The works in this exhibition offer a physical and sensorial experience in which sound is the dominant structuring element. The viewer's movement through space is dictated by his attraction to, or withdrawal from, a specific vibration, sound wave, or field of sound. This is a process of exploration, of revelation, and of assimilation in a space that is not physically demarcated, yet is defined by the sound waves and virtual sound walls created within it. In this manner, the static exhibition space is charged with dynamic movement, with durational experience and a sense of evolvement, while the viewer's experience of listening is not secondary to visual observation, but rather precedes it and seemingly enables it.
In his book The Responsibility of Forms, Roland Barthes distinguishes between hearing, which is a physiological function, and listening, which is a conscious and intentional cognitive act. In his book Listening, Jean-Luc Nancy describes listening as a process of coming into being in the world. This process, he argues, produces a primal form of separation, since the resonance of sound in space forms the individual body as a relational interior.  Listening awakens the body's relationship to itself, and constitutes a manner of exploration rather than a state of absorption. Nancy thus treats listening as a pre-verbal force that constitutes an essential dimension of being a subject in the world.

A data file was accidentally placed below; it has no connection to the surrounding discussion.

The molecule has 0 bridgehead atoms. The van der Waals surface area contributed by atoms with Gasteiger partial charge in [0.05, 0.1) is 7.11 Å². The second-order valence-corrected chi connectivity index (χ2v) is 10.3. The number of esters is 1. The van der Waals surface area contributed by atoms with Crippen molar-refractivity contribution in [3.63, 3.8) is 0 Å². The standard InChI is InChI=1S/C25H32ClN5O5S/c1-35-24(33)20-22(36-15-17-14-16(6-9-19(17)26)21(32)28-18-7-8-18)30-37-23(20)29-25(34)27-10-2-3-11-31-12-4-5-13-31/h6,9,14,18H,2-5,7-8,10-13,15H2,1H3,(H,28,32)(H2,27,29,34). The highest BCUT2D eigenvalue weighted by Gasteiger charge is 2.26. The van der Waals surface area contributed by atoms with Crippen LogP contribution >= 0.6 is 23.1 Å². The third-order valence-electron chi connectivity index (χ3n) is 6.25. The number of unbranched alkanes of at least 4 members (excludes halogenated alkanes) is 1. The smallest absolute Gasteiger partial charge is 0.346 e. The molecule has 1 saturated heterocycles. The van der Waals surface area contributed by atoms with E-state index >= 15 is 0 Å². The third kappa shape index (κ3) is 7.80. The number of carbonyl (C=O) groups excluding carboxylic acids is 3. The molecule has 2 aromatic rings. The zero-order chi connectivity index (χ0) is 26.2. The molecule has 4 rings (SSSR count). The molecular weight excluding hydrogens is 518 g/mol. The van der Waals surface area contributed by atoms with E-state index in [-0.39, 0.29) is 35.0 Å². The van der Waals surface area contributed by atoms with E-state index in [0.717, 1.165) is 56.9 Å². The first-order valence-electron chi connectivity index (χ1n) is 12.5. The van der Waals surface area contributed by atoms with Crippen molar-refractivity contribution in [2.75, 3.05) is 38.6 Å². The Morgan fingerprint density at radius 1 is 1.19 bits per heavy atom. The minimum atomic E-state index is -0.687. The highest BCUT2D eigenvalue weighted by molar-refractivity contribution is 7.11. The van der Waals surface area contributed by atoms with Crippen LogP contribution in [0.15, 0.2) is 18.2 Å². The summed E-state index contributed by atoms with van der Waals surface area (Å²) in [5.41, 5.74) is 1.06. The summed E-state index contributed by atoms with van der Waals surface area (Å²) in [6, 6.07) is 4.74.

At the same time, the works in this exhibition are concerned, each in its own way, with the introduction of temporality into space and with the situation of the show, while deconstructing its spatial, conceptual, and physical dimensions. In this manner, they probe, disrupt, undermine, or negate familiar dichotomies between the viewer and what is being viewed, audience and stage, performance and intermission, object and action.  This strategy produces a particular form of spatial and aesthetic experience, while simultaneously constituting a political action that democratizes the exhibition space.
The title of the exhibition is related to that decisive moment prior to the beginning of  a show – a moment in which the senses are calibrated, concentration is high, the body is tense and   excitement rises. A focused moment of quiet before the storm. This term, which is taken from the world of the performing arts, is largely emptied out in the context of this exhibition.  


Janet Cardiff